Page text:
Until 1848, the Regge River was quite a meandering river. Starting in the 19th century the first bends were cut and over the years the Regge River was largely turned into a canal. Under flooding conditions, large areas in the valley of the Regge River are flooded and in some places the floods are a mile wide. In severe drought situations, however, the river is no more than a coherent set of stationary eddies. Nowadays, the main stream regularly cuts off meanders, but these are still recognizable in the landscape today.
With climate change the precipitation patterns are projected to change: more rain is expected to fall in shorter periods of time, increasing the risk of floods, while dry periods are expected to become longer and hotter, increasing the need for water retention for nature and agriculture. With the current river structure, such precipitation patterns will lead to severe problems.
Despite the rivers’ restricted structure, the Regge is still important for small-scale nature and the cultural landscape. The Water Board Regge and Dinkel (successively merged into the Water Board Vechtstromen) is committed, together with the province of Overijssel, relevant municipalities, landowners and various interest groups, to gradually transform some 50 km of the river into a natural river. The ‘climate buffer’ Regge will provide more space to store the water in periods of flooding by re-meandering. This transformation will also increase the sponge effect of the soil, preserving more water for dry periods.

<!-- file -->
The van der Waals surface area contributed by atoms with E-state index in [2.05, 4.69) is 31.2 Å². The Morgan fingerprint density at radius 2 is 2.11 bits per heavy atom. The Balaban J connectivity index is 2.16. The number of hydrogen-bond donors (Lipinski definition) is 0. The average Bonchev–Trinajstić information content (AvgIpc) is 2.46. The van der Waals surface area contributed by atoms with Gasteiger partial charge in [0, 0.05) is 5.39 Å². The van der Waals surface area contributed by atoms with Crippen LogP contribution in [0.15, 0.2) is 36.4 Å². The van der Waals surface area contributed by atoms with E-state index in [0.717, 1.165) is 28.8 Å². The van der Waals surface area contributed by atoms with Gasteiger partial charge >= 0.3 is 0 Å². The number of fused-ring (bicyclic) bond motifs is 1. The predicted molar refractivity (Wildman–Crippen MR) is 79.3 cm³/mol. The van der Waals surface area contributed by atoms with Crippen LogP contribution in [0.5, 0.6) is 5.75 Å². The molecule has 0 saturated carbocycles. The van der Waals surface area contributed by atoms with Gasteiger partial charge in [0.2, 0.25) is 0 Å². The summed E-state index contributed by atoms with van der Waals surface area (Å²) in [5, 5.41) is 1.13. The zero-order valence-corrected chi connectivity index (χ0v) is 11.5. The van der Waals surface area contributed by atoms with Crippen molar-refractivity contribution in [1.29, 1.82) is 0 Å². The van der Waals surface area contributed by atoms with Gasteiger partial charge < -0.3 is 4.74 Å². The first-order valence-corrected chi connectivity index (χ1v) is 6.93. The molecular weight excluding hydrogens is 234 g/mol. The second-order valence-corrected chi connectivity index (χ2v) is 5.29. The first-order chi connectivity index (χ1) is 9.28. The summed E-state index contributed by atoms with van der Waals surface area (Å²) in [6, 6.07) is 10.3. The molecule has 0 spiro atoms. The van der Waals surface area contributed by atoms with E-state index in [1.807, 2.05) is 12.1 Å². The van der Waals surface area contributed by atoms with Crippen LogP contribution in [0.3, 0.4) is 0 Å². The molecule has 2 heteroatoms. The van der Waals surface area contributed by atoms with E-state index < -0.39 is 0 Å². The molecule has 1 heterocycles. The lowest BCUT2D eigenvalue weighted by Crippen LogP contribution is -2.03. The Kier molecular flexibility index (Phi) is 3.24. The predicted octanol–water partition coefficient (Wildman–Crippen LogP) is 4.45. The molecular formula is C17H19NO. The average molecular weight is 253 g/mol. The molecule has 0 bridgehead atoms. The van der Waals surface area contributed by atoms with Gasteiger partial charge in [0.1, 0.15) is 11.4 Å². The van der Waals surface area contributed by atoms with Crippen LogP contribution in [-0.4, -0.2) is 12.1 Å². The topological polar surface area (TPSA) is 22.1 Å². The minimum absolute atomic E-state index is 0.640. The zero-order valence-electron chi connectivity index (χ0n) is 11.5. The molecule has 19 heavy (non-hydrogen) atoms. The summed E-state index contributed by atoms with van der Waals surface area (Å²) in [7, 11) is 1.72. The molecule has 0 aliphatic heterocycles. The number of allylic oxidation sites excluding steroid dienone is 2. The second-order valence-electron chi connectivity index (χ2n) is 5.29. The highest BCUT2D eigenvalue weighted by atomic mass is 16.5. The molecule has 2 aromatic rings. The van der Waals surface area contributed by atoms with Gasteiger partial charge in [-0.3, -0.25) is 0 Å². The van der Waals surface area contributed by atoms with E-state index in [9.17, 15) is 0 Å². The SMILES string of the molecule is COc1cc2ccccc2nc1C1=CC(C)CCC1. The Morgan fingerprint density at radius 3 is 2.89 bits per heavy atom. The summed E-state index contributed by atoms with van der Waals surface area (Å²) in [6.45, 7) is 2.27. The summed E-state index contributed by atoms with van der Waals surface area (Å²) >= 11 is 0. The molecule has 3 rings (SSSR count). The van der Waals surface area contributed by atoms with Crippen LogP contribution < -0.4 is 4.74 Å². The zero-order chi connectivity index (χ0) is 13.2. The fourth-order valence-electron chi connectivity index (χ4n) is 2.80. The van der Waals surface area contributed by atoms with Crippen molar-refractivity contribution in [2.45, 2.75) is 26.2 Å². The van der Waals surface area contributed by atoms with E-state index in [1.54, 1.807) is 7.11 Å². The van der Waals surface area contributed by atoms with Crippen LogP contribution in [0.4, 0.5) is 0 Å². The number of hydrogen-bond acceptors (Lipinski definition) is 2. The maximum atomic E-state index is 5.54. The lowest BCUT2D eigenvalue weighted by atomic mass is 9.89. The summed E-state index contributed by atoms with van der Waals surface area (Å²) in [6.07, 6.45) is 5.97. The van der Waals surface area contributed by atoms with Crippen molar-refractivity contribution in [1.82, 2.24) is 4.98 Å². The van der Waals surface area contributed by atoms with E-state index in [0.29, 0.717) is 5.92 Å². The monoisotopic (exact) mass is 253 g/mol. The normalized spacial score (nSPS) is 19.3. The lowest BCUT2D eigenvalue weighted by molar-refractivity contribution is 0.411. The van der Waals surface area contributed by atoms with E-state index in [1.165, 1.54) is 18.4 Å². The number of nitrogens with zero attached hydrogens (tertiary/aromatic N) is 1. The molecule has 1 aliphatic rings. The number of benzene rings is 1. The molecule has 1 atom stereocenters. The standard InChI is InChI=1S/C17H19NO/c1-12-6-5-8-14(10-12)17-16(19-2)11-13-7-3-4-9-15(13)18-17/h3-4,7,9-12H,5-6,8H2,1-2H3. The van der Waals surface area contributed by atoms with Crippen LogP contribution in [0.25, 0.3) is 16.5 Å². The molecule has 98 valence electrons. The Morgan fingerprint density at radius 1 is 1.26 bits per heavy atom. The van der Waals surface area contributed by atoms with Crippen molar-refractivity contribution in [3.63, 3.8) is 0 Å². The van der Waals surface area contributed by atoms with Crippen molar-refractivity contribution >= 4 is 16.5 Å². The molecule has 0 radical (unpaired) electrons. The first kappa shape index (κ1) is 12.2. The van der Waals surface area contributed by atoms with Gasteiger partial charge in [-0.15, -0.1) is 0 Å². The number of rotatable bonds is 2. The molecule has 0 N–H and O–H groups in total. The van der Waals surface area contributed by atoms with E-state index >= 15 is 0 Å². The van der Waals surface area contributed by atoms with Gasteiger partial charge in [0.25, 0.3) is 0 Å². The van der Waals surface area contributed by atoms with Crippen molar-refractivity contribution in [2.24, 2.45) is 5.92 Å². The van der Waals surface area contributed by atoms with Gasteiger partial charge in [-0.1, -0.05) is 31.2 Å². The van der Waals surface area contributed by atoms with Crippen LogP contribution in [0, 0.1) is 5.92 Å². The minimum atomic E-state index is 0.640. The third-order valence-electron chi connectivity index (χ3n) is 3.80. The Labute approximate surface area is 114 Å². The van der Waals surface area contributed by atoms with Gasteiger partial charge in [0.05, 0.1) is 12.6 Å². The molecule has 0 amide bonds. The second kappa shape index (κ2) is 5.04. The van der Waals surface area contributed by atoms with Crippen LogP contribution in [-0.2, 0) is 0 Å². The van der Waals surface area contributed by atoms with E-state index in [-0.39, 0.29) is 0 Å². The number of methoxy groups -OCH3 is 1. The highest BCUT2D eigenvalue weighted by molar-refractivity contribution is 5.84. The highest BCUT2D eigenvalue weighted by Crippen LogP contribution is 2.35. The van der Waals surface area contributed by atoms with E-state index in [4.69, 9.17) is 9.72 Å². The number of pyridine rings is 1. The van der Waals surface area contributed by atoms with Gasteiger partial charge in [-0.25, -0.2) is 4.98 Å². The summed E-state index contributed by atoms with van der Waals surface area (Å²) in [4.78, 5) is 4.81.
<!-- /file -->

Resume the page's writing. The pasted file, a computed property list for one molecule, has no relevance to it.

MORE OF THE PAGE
In summary, the Regge faces extreme peak discharges and has inadequate basic drainage, while the region faces desiccation of nature and drought damage to agriculture in the summer season. The stream was ‘sandwiched’ between maintenance paths and water retaining embankments. This provided little room for the necessary restoration of the dynamics of the river. Moreover, the quality of the water and its sediments was moderate to poor.
All in all, the river forms a landscape that provides insufficient basis for a scenic and ecologically well-functioning of the Regge basin. The challenge of the transformation programme, which includes several projects, was to turn the catchment into a string of beads of habitats for plants and animals, and a beautiful 'backdrop' for tourists and holidaymakers to cross by bicycle, boat or on foot or to spend a few days. The aspirations of farmers to broaden their businesses are also connected with this programme.